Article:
Tesco's Marmite shelf grab

We all knew food price inflation was on the way. What we didn’t perhaps expect was that Unilever - a predominantly ambient and frozen player, with a number of UK manufacturing plants - would fire the starting pistol.

As it happens there were a couple of harbingers in last week’s issue of The Grocer. In our GPI we reported that inflation was back - and surprisingly it had resurfaced in the ambient grocery category with, ironically, Tesco’s ambient price hikes contributing most to the inflationary trend (while fresh produce prices were engineeered in the opposite direction).

We also reported that Tesco’s CEO, Dave Lewis, in negotiating with suppliers over price rises, would take a dim view of suppliers for whom, when the exchange rate “moves in one direction the customer pays for it and when it moves in the other direction, the customer doesn’t get the benefit”. He added: “We would be very challenging with anybody who was thinking of taking an exchange rate move alone to justify a price increase.”

At the time it wasn’t clear who he was referring to (though we had heard rumours from other supermarkets that an unspecified supplier was demanding a 10% price hike across the board). With hindsight it’s obvious it was his old stomping ground: Unilever.

Other supermarket CEOs we’ve talked to this week have effectively confirmed this. “Unilever, who are very profitable, are effectively transferring the currency risk to us,” said one. “They have resisted putting prices down when the market was going the other way, but they can’t have it both ways.”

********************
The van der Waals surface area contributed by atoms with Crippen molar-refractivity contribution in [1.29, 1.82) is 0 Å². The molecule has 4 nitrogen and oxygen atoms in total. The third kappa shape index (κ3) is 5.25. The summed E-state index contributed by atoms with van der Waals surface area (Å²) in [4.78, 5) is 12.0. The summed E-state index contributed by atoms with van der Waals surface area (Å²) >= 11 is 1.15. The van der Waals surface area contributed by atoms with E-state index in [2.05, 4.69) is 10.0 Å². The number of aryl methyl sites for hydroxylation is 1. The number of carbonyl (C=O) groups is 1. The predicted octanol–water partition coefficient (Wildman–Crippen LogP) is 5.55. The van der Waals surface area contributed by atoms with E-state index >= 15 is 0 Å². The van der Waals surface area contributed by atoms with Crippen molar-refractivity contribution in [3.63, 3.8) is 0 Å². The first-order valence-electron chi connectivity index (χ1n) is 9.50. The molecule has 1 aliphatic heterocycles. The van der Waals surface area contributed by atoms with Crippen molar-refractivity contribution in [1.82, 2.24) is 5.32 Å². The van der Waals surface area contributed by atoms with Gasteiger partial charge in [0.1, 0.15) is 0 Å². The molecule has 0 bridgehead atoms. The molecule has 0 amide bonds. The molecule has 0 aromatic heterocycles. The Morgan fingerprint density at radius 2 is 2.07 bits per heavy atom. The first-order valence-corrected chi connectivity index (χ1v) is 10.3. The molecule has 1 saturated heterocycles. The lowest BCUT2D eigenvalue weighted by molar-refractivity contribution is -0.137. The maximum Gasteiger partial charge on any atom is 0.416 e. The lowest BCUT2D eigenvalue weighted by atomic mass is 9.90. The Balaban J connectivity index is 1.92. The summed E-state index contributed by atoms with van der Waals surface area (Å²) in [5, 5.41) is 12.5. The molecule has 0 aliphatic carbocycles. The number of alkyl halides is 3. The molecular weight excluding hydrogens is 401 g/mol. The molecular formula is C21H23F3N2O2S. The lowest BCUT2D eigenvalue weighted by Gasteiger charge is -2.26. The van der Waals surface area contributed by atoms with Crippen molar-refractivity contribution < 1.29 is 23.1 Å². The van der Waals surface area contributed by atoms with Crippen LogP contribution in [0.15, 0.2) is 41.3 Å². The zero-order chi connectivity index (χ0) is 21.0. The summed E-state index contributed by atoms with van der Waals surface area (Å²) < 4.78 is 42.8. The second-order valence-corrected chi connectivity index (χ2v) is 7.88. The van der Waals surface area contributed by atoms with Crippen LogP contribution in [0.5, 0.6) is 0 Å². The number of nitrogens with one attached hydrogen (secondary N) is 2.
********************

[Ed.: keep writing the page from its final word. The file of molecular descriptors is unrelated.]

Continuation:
In other words, they believe Unilever’s crude demand for a blanket 10% price hike is being driven not by crude oil, or other commodities, but by newly unfavourable currency headwinds for Unilever’s euro-denominated stock (after reaping the benefits as sterling strengthened from 2013 until Brexit).

Having said that, there IS inflation in the UK market. Commodity price hikes are already a reality for British suppliers - even, as we report, British-sourced wheat - not to mention fuel prices and increasingly foreign-sourced fresh produce at this time of year. And British-sourced butter and cheese will be next.

So Unilever is really just a warm-up act. Albeit a big one. Brexit has not only divided Britain. It’s going to drive a wedge between supermarkets and suppliers. As one CEO says: “Welcome to Brexit Britain.” Or as another supplier says: “Fun and games await us all I fear.”